York old railway station

A rear view of the old railway station seen from York city wall, prior to the renovation work to convert the building in 2011. The remains of the train-shed can be seen as well as the backs of the station buildings. The large Queen Anne-style building beyond the station is the former HQ of the North Eastern Railway

York old railway station is a former railway station in the historic city of York, England. It is a Grade II* listed building. [1]

Origins

The station in use in 1861

The first York railway station was a temporary building on Queen Street outside the walls of the city. It was opened in 1839 by George Hudson's York and North Midland Railway and was the terminus of the original trunk route for trains to London, via Derby and Birmingham.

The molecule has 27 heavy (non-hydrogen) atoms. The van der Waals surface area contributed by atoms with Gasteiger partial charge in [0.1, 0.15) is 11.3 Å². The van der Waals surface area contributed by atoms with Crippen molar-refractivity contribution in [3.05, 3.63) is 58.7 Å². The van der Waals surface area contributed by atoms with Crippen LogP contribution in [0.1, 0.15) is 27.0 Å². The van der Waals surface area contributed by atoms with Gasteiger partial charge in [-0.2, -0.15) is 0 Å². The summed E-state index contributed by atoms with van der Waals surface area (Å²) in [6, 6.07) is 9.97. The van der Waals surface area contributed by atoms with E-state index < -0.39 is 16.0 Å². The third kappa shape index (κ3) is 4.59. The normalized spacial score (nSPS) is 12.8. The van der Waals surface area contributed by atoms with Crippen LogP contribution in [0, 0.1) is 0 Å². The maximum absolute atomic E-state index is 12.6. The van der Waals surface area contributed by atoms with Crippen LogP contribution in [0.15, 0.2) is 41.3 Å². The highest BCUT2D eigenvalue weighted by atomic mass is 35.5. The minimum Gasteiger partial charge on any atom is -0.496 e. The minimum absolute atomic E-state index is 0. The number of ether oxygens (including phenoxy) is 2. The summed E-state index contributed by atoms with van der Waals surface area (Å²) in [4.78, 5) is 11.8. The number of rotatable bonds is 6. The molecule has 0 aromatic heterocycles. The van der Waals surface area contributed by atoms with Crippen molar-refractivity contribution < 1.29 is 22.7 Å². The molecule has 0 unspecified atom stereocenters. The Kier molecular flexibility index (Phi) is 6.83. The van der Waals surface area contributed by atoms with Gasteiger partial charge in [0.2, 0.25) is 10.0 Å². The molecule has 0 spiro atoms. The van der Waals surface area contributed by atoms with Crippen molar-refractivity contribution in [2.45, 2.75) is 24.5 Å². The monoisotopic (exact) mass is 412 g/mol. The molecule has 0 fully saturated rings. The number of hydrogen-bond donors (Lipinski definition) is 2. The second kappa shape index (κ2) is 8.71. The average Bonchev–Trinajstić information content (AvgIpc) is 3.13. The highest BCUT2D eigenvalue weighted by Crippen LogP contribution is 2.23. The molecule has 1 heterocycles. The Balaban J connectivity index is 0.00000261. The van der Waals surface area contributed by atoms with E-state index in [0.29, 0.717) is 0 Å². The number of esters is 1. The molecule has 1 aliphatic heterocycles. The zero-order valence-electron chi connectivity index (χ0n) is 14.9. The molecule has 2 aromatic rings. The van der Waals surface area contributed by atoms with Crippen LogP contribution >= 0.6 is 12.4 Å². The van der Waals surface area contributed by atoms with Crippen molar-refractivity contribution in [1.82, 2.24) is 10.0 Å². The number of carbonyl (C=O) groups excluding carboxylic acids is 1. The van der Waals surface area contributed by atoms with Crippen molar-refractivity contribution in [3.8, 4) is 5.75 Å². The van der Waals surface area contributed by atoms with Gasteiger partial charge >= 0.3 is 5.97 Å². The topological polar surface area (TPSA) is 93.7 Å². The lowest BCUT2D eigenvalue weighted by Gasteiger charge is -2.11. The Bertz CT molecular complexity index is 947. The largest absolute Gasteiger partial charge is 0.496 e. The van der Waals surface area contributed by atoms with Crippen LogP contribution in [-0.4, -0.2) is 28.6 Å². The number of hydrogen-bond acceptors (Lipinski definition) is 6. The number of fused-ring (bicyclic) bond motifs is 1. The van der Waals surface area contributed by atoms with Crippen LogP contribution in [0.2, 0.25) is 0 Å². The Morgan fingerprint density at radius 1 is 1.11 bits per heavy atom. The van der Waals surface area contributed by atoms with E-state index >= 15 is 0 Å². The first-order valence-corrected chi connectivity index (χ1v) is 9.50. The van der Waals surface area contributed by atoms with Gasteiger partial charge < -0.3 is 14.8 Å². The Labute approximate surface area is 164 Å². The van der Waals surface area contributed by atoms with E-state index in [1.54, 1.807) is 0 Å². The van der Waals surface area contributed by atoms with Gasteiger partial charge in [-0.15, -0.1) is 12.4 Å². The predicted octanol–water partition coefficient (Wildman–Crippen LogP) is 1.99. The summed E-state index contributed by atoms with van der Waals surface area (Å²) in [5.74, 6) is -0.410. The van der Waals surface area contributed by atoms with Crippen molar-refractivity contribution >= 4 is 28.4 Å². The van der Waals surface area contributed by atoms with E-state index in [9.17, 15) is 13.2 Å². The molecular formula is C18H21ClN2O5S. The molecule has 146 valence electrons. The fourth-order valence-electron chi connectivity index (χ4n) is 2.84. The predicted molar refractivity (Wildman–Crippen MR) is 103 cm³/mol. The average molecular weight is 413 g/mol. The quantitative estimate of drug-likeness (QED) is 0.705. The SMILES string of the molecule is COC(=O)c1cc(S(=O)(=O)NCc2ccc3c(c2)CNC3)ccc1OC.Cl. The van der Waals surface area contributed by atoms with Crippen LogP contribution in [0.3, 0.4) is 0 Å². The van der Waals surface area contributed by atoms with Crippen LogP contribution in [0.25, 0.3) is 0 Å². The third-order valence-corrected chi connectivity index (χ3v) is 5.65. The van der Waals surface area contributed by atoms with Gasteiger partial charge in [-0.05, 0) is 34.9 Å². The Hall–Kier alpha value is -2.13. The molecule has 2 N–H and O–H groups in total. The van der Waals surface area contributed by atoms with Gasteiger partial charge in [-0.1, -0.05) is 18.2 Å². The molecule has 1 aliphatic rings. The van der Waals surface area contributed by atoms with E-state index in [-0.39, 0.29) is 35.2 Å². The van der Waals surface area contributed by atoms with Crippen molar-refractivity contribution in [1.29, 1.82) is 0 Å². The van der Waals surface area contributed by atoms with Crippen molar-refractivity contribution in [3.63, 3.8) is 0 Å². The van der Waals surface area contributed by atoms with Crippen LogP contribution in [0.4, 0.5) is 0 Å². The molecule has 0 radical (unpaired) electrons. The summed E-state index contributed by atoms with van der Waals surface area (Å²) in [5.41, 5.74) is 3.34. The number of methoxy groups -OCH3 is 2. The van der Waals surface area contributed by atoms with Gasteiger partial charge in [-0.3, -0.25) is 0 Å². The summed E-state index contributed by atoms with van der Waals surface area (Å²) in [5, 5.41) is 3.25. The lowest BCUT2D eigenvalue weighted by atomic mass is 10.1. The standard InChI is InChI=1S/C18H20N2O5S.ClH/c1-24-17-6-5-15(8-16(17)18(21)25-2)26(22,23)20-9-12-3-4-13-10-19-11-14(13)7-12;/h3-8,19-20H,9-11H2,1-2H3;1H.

It was succeeded by what is now the old station, built at the junction of Toft Green, Tanner Row and Station Rise inside the city walls by the Y&NM's architect George Townsend Andrews in 1840. It opened on 4 January 1841. Andrews also designed the neo-Tudor arch where the walls were breached to allow trains to access the station.

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